A feud with Pope Innocent III, beginning in 1208, further damaged John’s prestige, and he became the first English sovereign to suffer the punishment of excommunication (later meted out to Henry VIII and Elizabeth I). After another embarrassing military defeat by France in 1213, John attempted to refill his coffers–and rebuild his reputation–by demanding scutage (money paid in lieu of military service) from the barons who had not joined him on the battlefield. By this time, Stephen Langton, whom the pope had named as archbishop of Canterbury over John’s initial opposition, was able to channel baronial unrest and put increasing pressure on the king for concessions.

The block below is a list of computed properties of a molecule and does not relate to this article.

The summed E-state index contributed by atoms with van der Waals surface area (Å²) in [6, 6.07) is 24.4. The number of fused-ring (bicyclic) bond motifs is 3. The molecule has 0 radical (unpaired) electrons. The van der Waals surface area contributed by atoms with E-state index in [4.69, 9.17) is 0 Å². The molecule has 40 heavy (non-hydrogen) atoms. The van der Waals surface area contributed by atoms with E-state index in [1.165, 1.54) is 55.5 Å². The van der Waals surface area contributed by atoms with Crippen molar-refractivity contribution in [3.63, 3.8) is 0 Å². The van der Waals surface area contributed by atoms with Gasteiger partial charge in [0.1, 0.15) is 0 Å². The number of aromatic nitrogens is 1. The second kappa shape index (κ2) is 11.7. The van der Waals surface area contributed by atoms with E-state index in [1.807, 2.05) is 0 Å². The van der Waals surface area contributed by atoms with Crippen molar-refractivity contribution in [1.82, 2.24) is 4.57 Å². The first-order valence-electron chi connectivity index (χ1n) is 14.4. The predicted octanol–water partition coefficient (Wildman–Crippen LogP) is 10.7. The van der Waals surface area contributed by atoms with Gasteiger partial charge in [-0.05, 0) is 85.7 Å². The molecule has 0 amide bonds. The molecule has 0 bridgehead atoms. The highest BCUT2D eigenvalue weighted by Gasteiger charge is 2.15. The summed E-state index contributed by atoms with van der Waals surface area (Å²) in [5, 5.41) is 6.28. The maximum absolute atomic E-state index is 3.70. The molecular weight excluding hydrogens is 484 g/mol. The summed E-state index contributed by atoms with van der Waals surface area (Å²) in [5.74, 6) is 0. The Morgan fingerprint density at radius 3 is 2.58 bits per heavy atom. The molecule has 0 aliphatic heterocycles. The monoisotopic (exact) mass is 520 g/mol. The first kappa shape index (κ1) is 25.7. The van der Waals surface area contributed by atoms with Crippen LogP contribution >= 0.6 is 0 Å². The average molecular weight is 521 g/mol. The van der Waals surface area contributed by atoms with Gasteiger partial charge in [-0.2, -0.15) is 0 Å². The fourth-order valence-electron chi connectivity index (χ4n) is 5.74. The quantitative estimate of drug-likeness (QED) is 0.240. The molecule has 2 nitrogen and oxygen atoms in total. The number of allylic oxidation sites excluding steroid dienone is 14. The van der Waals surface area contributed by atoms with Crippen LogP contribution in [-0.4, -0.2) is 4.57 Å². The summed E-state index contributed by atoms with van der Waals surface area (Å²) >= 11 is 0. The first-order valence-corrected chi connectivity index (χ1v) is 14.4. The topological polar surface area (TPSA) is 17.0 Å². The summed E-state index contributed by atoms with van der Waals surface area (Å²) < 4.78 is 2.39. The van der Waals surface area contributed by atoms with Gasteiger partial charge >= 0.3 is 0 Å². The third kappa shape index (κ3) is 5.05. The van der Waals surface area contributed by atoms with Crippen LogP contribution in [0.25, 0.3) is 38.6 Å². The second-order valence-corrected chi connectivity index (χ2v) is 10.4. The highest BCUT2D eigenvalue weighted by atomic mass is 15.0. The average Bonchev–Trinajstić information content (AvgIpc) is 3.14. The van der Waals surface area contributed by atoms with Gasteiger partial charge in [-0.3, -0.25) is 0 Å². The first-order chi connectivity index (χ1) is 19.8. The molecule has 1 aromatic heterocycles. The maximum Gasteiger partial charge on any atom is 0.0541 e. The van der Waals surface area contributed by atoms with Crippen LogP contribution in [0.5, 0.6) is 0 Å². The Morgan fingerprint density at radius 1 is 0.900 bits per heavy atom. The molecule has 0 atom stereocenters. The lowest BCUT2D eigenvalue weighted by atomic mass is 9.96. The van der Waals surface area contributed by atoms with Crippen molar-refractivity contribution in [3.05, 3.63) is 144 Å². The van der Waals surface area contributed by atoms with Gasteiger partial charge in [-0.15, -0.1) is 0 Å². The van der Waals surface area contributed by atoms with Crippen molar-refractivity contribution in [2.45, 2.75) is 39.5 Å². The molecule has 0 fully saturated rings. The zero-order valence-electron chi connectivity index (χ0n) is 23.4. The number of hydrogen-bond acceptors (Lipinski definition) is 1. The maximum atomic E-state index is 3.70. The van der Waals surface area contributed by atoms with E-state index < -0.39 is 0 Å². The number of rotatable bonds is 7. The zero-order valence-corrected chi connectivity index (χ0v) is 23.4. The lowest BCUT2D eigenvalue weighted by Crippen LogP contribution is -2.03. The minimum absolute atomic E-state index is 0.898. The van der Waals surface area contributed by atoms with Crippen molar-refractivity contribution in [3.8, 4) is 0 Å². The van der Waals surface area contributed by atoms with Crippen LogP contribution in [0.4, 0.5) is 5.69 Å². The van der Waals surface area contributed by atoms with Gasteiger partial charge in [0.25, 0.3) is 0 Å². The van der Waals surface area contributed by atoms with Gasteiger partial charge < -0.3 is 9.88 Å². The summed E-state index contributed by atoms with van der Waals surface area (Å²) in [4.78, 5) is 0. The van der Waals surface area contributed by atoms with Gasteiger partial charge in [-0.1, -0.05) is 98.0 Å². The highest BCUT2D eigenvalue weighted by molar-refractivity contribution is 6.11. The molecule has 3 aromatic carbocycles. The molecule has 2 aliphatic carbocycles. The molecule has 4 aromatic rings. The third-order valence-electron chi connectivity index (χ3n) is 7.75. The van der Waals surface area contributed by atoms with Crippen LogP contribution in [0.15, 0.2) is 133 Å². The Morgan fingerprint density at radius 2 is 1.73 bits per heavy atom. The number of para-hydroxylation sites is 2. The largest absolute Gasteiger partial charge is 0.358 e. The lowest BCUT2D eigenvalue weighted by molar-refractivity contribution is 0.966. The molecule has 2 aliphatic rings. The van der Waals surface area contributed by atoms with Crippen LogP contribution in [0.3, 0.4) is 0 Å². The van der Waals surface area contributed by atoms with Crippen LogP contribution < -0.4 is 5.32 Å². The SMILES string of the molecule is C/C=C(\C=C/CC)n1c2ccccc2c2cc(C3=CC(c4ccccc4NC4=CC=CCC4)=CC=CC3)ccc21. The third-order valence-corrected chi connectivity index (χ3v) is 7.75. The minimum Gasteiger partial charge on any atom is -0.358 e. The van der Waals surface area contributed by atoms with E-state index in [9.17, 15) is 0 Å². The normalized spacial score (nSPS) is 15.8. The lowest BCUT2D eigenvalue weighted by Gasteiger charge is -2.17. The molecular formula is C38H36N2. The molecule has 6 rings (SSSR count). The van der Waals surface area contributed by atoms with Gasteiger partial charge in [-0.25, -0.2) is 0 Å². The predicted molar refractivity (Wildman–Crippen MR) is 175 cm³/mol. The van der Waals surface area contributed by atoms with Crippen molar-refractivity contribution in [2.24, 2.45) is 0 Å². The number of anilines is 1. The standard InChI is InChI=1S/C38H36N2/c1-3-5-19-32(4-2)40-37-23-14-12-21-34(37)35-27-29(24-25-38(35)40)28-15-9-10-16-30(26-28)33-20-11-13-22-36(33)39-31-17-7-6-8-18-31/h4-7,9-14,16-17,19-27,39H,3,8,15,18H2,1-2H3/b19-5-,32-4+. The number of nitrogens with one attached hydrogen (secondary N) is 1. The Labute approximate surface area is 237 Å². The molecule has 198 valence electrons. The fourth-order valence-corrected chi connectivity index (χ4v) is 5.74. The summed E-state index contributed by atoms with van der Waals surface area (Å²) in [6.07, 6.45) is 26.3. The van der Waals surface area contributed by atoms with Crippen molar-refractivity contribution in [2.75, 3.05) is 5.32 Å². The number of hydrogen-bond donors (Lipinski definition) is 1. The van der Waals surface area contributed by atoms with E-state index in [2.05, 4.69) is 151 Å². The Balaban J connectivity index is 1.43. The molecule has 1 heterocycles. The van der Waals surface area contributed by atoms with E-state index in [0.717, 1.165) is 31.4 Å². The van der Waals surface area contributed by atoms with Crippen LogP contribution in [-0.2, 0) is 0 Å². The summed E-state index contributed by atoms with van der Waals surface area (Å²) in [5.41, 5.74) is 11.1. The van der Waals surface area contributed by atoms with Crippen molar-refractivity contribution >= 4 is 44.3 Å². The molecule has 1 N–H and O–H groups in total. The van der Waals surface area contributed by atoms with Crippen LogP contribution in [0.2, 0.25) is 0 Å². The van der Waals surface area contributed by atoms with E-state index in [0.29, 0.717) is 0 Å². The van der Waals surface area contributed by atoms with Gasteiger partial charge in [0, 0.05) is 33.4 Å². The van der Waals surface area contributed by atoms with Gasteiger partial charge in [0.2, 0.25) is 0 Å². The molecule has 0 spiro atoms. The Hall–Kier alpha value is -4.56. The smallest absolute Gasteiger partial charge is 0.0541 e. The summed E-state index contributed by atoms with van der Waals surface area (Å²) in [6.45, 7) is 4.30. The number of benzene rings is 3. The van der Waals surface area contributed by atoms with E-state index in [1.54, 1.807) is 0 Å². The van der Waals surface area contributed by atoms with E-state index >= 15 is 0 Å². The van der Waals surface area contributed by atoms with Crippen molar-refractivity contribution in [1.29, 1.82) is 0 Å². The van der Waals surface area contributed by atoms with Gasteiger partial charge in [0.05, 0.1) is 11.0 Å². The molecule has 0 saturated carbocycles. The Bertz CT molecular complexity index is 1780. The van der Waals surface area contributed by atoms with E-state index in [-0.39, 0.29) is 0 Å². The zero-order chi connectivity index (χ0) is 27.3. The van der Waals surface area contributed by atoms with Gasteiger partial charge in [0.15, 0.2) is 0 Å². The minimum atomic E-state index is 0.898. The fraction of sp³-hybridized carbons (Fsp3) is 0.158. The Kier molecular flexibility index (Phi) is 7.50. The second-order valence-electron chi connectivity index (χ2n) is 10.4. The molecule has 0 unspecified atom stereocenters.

With negotiations stalled early in 1215, civil war broke out, and the rebels–led by baron Robert FitzWalter, John’s longtime adversary–gained control of London. Forced into a corner, John yielded, and on June 15, 1215, at Runnymede (located beside the River Thames, now in the county of Surrey), he accepted the terms included in a document called the Articles of the Barons. Four days later, after further modifications, the king and the barons issued a formal version of the document, which would become known as the Magna Carta. Intended as a peace treaty, the charter failed in his goals, as civil war broke out within three months. After John’s death in 1216, advisors to his nine-year-old son and successor, Henry III, reissued the Magna Carta with some of its most controversial clauses taken out, thus averting further conflict. The document was reissued again in 1217 and once again in 1225 (in return for a grant of taxation to the king). Each subsequent issue of the Magna Carta followed that “final” 1225 version.